There’s another wind whipping around our place these days. It’s the wind of transition. People all around us are moving. They are changing. Ending life. Starting life. Starting new life together... The winter is coming. Meanwhile, here we stand, Col and I, feet firmly planted on solid ground. We’re rooted ever-deeper in this place. We bought a home here together. And we’re staying put. For a while anyhow.

It’s not easy to stand firmly in place when the winds of change are whipping their persuasive tendrils around your every limb. Pulling you this way and that to bigger and better things. Calling you to keep up with the rest of the crowd. Still, I’m determined to use this moment as motivation to make this place we’re attached to as vibrant and exciting as ever—in hopes that we don’t need to change ourselves to be happy, but just to change what we’re doing. It will require some effort, but not much I feel. Change can happen at home too.

So what’s first on the list? Colin and I are going to Montreal on Saturday (it’s right around the corner really). We’re going on an overnight trip to enjoy the city and see Sigur Ros in concert at the Quai Jacques Cartier. Colin used to play their music for me when we were first dating and even though we still listen to them all the time, I equate their music with that time in my life when I was falling in love. Everything was sensual, hopeful and exciting. Everything tasted good. Everything sounded good. Everything was good.

I am really excited for the show. I’ve never seen them live, but Colin has and he predicts this outdoor show will be amazing. Hope we have good weather. Maybe we’ll fit in some shopping in beforehand at the Atwater Market...

Sunday, September 14, 2008

blue danube

That's the color Col and I finally agreed on for the den. But not before we had to go through the colorist's version of couple counseling to find a common ground. But we did it. And when we saw the beautiful teal-navy-blue pop from the colorist's fan deck, our eyes met and we just knew. And it gets better. Not only did we find a color we both love, but we also found a paint we both love too. I know that sounds geeky, but when was the last time you painted a wall dark blue and only needed one coat (and no primer!)? That's right, one coat of paint and no primer. It's the new Aura paint from Benjamin Moore and it's worth every penny.

I love being a homeowner.

Saturday, September 13, 2008


Our new place has a lot of history. Here are some treasures we found when we were cleaning out from behind the pocket doors in the bedroom:

A plastic red toy car, a brochure for Operation Golden Eagle, a hotel rate card and an old, chewed-up box of mouse poison. (Didn't find the mouse though. Yet.)

Friday, September 12, 2008

mmm, goodnight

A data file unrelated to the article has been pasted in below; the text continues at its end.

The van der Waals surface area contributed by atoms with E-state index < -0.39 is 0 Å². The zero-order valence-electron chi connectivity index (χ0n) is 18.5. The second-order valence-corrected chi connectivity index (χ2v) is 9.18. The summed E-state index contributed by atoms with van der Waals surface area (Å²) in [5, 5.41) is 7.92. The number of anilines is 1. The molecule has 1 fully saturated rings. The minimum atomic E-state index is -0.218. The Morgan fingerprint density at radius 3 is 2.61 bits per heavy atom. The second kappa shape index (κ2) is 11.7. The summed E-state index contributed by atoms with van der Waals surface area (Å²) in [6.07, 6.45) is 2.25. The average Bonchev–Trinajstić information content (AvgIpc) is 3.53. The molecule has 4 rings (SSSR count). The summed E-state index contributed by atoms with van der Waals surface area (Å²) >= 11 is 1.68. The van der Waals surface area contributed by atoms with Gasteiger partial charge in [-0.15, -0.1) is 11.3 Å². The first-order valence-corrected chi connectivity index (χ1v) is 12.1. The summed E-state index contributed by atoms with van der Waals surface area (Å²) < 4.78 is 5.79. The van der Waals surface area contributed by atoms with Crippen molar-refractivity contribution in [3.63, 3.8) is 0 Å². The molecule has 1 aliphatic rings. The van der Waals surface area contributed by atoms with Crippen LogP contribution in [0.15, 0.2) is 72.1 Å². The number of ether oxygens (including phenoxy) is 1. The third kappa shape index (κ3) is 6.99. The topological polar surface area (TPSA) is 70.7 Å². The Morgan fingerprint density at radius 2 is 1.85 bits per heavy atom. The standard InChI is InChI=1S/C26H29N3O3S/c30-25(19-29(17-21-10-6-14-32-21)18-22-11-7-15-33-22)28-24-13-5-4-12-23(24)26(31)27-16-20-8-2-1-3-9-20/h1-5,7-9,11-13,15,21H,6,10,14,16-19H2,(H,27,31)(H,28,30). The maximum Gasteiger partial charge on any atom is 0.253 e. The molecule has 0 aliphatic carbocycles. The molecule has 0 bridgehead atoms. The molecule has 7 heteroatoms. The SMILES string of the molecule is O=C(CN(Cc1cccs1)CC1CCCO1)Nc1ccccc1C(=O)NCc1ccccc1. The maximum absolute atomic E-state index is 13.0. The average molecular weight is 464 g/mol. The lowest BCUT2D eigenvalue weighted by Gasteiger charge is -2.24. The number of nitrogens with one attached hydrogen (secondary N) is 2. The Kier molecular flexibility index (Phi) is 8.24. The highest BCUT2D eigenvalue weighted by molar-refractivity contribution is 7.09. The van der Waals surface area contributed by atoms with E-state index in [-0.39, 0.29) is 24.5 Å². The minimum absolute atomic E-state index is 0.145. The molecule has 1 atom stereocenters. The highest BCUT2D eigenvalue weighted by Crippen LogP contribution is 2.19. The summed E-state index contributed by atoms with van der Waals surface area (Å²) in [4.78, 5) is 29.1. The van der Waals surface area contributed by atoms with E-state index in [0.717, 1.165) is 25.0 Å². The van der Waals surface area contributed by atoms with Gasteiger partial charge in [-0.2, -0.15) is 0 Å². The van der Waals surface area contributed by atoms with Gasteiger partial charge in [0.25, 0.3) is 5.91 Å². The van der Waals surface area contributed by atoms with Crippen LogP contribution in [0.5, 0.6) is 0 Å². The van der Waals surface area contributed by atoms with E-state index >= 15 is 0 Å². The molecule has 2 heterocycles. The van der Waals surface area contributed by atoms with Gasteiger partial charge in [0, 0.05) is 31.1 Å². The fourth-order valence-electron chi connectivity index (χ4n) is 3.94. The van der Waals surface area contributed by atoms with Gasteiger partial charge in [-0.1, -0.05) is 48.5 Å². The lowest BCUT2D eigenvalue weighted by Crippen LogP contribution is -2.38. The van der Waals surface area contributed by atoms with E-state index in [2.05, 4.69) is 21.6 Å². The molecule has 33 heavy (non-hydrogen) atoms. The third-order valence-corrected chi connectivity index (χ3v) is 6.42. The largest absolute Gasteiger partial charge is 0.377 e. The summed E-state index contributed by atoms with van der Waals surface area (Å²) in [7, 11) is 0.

It's Friday night at 11:30 and I'm not at all sad to say: I think I'm going to bed. Just thought I'd mention that yes, the quiche was amazing and that, for the first time in a couple years, Colin cooked me dinner tonight. He made this yummy cheesy onion soup and it was amazing. We had it with some red wine. And then we ate macaroons for dessert. Wouldn't you be going to bed too at this point? I mean, what else is there to say or do? The night is just perfect as it is...

Tuesday, September 09, 2008

lost in space?

I normally would consider myself a very organized person. I make lists. I cross things off. I pay my bills on time. However, today it came to my attention that messages in my P.Post e-mail account, which I thought were being forwarded to a more active, more frequently checked e-mail account, have been sitting dormant in my inbox for the past year. Yes, that's right. 12 months. Lost in cyber space. That's the sort of oversight I'm inclined to obsess over—and feel guilty about. But instead of obsessing, I decided to write back.

There was an e-mail from Cory in Brooklyn wondering if Burlington is cool. She was considering moving here to get away from the city... I wrote back, "Yes, it's so cool here!" I think it's cool, my friends think it's cool. (Yes, even cool for the city gals.) Even Nylon magazine thinks it's cool—they did a profile on Burlington back in November and were surprised it's so much more than just cows up here. (But we do have a lot of cows, and they make the best freakin' cheese in the world—we're so lucky.)

I also had an e-mail from Kate at She read my post about how depressing cat litter boxes are and wanted to let me know that there are some great products out there, including Burlington's own Hepper Home, which features designer furniture for cats and dogs. Thanks Kate. What a life saver!

I also heard from Paula at Seven Days, who invited me to be a panelist in a discussion about creative technology careers for the upcoming Vermont 3.0 event in October. (She was smart enough to give me a phone call when I never e-mailed her back.) So cool! Well, I am ready and willing to talk about my job as Web Producer at EatingWell. I love it so much! More info on that when I know more.

After I answered some e-mails tonight, I opened the fridge and noticed that a lot of the beautiful produce I bought at the farmer's market is starting to go by. So I decided to make a delicious quiche with baby summer squash, arugula, shitakes, onion and garlic. I ran out of milk, so I had to use buttermilk and a little sour cream for the custard. I've never done that before! But it's in the oven now and I'm excited to see how it turns out. I'll letcha know!


Sunday, September 07, 2008

yesterday, today

Yesterday, shopping for undergarments with a pregnant woman. Buying fresh peaches at the market. Drinking tea in the afternoon. Taking a nap on the new sofa. Wine and food with favorite friends.

Today, excited to find my boy's coming home a day earlier than expected. Listening to Charles Aznavour. Being somewhat productive at home. Feeling chilly, autumnal and utterly romantic.

Friday, September 05, 2008

you, me and the couch

It's been one of those weeks. Wake up go to work. Work. Get home late. Eat dinner on the couch. Watch T.V. (It's not all bad: Watching Heidi and Sarah back to back on Wednesday night was an interesting, if not pointless, study in American culture). Go to bed. Wake up. Go back to work. Is that what they call the grind? That's not what I want to be doing with the rest of my life, that's for sure.

Emma mentioned I haven't written on Eat Peas since June. Quelle tragédie! Is it awful to say this? I kind of forgot about it. Should I just bag the whole thing or carry on? I certainly have much to write these days on nourishment and I can't wait to tell you about the ice cream recipe I concocted last night: candied figs and Vermont plums, cassis, a little Syrah and toasted pine nuts with a Jersey cream custard. Can you handle it? I certainly can't. And I've been stuffing my face with it ever since it came out of the spinner.

Okay, I'm determined to stay off the couch all weekend. So for now, I'm off to hop on some art.